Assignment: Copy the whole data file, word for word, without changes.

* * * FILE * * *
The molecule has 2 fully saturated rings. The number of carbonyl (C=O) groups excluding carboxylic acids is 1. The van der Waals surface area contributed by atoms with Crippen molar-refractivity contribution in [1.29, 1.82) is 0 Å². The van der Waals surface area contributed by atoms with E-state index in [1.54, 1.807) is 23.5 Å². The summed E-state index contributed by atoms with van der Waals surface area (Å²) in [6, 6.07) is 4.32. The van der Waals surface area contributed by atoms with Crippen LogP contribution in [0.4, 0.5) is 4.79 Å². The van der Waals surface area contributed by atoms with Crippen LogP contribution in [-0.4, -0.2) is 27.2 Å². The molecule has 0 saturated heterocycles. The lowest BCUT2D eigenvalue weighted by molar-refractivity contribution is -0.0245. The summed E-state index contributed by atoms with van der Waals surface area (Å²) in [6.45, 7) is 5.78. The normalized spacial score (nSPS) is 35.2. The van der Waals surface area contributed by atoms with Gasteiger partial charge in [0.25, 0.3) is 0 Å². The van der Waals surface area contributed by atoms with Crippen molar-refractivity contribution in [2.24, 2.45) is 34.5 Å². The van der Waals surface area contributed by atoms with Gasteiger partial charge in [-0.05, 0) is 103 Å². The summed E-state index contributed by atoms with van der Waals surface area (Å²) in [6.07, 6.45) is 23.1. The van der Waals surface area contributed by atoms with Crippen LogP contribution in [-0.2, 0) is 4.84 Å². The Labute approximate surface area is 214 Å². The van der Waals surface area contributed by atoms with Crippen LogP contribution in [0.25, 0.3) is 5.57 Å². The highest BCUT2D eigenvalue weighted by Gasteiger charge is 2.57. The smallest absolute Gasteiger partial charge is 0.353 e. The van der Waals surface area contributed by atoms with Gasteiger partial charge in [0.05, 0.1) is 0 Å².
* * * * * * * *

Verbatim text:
The molecule has 2 fully saturated rings. The number of carbonyl (C=O) groups excluding carboxylic acids is 1. The van der Waals surface area contributed by atoms with Crippen molar-refractivity contribution in [1.29, 1.82) is 0 Å². The van der Waals surface area contributed by atoms with E-state index in [1.54, 1.807) is 23.5 Å². The summed E-state index contributed by atoms with van der Waals surface area (Å²) in [6, 6.07) is 4.32. The van der Waals surface area contributed by atoms with Crippen LogP contribution in [0.4, 0.5) is 4.79 Å². The van der Waals surface area contributed by atoms with Crippen LogP contribution in [-0.4, -0.2) is 27.2 Å². The molecule has 0 saturated heterocycles. The lowest BCUT2D eigenvalue weighted by molar-refractivity contribution is -0.0245. The summed E-state index contributed by atoms with van der Waals surface area (Å²) in [6.45, 7) is 5.78. The normalized spacial score (nSPS) is 35.2. The van der Waals surface area contributed by atoms with Gasteiger partial charge in [0.25, 0.3) is 0 Å². The van der Waals surface area contributed by atoms with Crippen molar-refractivity contribution in [2.24, 2.45) is 34.5 Å². The van der Waals surface area contributed by atoms with Gasteiger partial charge in [-0.05, 0) is 103 Å². The summed E-state index contributed by atoms with van der Waals surface area (Å²) in [6.07, 6.45) is 23.1. The van der Waals surface area contributed by atoms with Crippen LogP contribution in [-0.2, 0) is 4.84 Å². The Labute approximate surface area is 214 Å². The van der Waals surface area contributed by atoms with Crippen LogP contribution in [0.25, 0.3) is 5.57 Å². The highest BCUT2D eigenvalue weighted by Gasteiger charge is 2.57. The smallest absolute Gasteiger partial charge is 0.353 e. The van der Waals surface area contributed by atoms with Gasteiger partial charge in [0.05, 0.1) is 0 Å².